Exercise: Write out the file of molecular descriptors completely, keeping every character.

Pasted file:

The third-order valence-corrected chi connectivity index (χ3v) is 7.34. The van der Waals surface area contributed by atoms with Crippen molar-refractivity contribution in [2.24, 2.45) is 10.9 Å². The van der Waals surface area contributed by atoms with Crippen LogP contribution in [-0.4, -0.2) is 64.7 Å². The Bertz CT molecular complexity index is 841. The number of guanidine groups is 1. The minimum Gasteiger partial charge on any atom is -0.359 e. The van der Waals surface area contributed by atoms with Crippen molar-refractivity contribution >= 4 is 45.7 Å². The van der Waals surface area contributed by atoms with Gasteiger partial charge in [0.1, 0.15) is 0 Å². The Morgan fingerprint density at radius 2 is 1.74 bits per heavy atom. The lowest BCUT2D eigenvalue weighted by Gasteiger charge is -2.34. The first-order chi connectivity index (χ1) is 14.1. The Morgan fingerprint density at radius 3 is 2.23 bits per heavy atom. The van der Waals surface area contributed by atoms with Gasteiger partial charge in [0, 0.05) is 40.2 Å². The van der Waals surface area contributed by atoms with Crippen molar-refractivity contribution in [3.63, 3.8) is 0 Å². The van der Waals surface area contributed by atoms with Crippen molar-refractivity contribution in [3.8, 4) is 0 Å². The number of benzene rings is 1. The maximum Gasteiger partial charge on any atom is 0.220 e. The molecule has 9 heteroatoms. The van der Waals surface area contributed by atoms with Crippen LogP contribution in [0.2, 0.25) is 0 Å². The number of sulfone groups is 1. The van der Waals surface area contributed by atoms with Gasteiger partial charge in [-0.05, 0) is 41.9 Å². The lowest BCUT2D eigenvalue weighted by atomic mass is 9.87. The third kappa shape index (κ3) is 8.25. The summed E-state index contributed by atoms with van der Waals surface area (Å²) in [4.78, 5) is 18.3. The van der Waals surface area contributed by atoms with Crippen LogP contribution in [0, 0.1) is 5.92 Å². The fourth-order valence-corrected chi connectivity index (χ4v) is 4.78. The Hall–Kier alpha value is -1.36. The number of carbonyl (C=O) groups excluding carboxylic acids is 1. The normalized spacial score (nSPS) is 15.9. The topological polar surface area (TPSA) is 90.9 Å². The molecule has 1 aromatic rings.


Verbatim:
The third-order valence-corrected chi connectivity index (χ3v) is 7.34. The van der Waals surface area contributed by atoms with Crippen molar-refractivity contribution in [2.24, 2.45) is 10.9 Å². The van der Waals surface area contributed by atoms with Crippen LogP contribution in [-0.4, -0.2) is 64.7 Å². The Bertz CT molecular complexity index is 841. The number of guanidine groups is 1. The minimum Gasteiger partial charge on any atom is -0.359 e. The van der Waals surface area contributed by atoms with Crippen molar-refractivity contribution >= 4 is 45.7 Å². The van der Waals surface area contributed by atoms with Gasteiger partial charge in [0.1, 0.15) is 0 Å². The Morgan fingerprint density at radius 2 is 1.74 bits per heavy atom. The lowest BCUT2D eigenvalue weighted by Gasteiger charge is -2.34. The first-order chi connectivity index (χ1) is 14.1. The Morgan fingerprint density at radius 3 is 2.23 bits per heavy atom. The van der Waals surface area contributed by atoms with Gasteiger partial charge in [0, 0.05) is 40.2 Å². The van der Waals surface area contributed by atoms with Crippen molar-refractivity contribution in [3.63, 3.8) is 0 Å². The van der Waals surface area contributed by atoms with Crippen molar-refractivity contribution in [3.8, 4) is 0 Å². The number of benzene rings is 1. The maximum Gasteiger partial charge on any atom is 0.220 e. The molecule has 9 heteroatoms. The van der Waals surface area contributed by atoms with Crippen LogP contribution in [0.2, 0.25) is 0 Å². The number of sulfone groups is 1. The van der Waals surface area contributed by atoms with Gasteiger partial charge in [-0.05, 0) is 41.9 Å². The lowest BCUT2D eigenvalue weighted by atomic mass is 9.87. The third kappa shape index (κ3) is 8.25. The summed E-state index contributed by atoms with van der Waals surface area (Å²) in [4.78, 5) is 18.3. The van der Waals surface area contributed by atoms with Crippen LogP contribution in [0, 0.1) is 5.92 Å². The fourth-order valence-corrected chi connectivity index (χ4v) is 4.78. The Hall–Kier alpha value is -1.36. The number of carbonyl (C=O) groups excluding carboxylic acids is 1. The normalized spacial score (nSPS) is 15.9. The topological polar surface area (TPSA) is 90.9 Å². The molecule has 1 aromatic rings.